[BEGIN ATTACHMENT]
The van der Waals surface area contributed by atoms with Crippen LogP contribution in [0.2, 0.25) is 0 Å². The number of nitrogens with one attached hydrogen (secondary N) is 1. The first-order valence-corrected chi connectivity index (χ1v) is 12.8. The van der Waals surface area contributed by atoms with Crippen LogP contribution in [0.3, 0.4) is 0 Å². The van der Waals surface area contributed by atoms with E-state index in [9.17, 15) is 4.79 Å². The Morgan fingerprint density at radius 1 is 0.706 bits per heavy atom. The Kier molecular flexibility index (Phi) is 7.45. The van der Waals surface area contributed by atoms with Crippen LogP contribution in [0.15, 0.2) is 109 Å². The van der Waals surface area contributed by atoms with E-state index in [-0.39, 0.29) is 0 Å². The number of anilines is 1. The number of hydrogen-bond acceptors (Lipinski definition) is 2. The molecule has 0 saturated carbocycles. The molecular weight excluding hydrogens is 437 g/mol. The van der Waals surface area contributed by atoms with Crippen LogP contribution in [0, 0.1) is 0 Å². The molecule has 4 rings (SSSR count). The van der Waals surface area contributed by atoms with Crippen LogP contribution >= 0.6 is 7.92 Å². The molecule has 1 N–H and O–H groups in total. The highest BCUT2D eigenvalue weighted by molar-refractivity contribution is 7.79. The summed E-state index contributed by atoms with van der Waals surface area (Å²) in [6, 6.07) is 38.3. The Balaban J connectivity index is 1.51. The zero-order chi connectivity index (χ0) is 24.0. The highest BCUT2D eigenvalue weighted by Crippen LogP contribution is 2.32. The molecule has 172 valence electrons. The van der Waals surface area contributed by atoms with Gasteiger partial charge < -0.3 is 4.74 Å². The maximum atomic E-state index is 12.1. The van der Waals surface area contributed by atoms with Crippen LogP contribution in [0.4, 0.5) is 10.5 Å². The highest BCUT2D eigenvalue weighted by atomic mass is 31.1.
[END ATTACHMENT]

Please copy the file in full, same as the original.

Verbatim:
The van der Waals surface area contributed by atoms with Crippen LogP contribution in [0.2, 0.25) is 0 Å². The number of nitrogens with one attached hydrogen (secondary N) is 1. The first-order valence-corrected chi connectivity index (χ1v) is 12.8. The van der Waals surface area contributed by atoms with Crippen LogP contribution in [0.3, 0.4) is 0 Å². The van der Waals surface area contributed by atoms with E-state index in [9.17, 15) is 4.79 Å². The Morgan fingerprint density at radius 1 is 0.706 bits per heavy atom. The Kier molecular flexibility index (Phi) is 7.45. The van der Waals surface area contributed by atoms with Crippen LogP contribution in [0.15, 0.2) is 109 Å². The van der Waals surface area contributed by atoms with E-state index in [-0.39, 0.29) is 0 Å². The number of anilines is 1. The number of hydrogen-bond acceptors (Lipinski definition) is 2. The molecule has 0 saturated carbocycles. The molecular weight excluding hydrogens is 437 g/mol. The van der Waals surface area contributed by atoms with Crippen LogP contribution in [0, 0.1) is 0 Å². The molecule has 4 rings (SSSR count). The van der Waals surface area contributed by atoms with Crippen LogP contribution >= 0.6 is 7.92 Å². The molecule has 1 N–H and O–H groups in total. The highest BCUT2D eigenvalue weighted by molar-refractivity contribution is 7.79. The summed E-state index contributed by atoms with van der Waals surface area (Å²) in [6, 6.07) is 38.3. The Balaban J connectivity index is 1.51. The zero-order chi connectivity index (χ0) is 24.0. The highest BCUT2D eigenvalue weighted by Crippen LogP contribution is 2.32. The molecule has 172 valence electrons. The van der Waals surface area contributed by atoms with Gasteiger partial charge < -0.3 is 4.74 Å². The maximum atomic E-state index is 12.1. The van der Waals surface area contributed by atoms with Crippen LogP contribution in [0.4, 0.5) is 10.5 Å². The highest BCUT2D eigenvalue weighted by atomic mass is 31.1.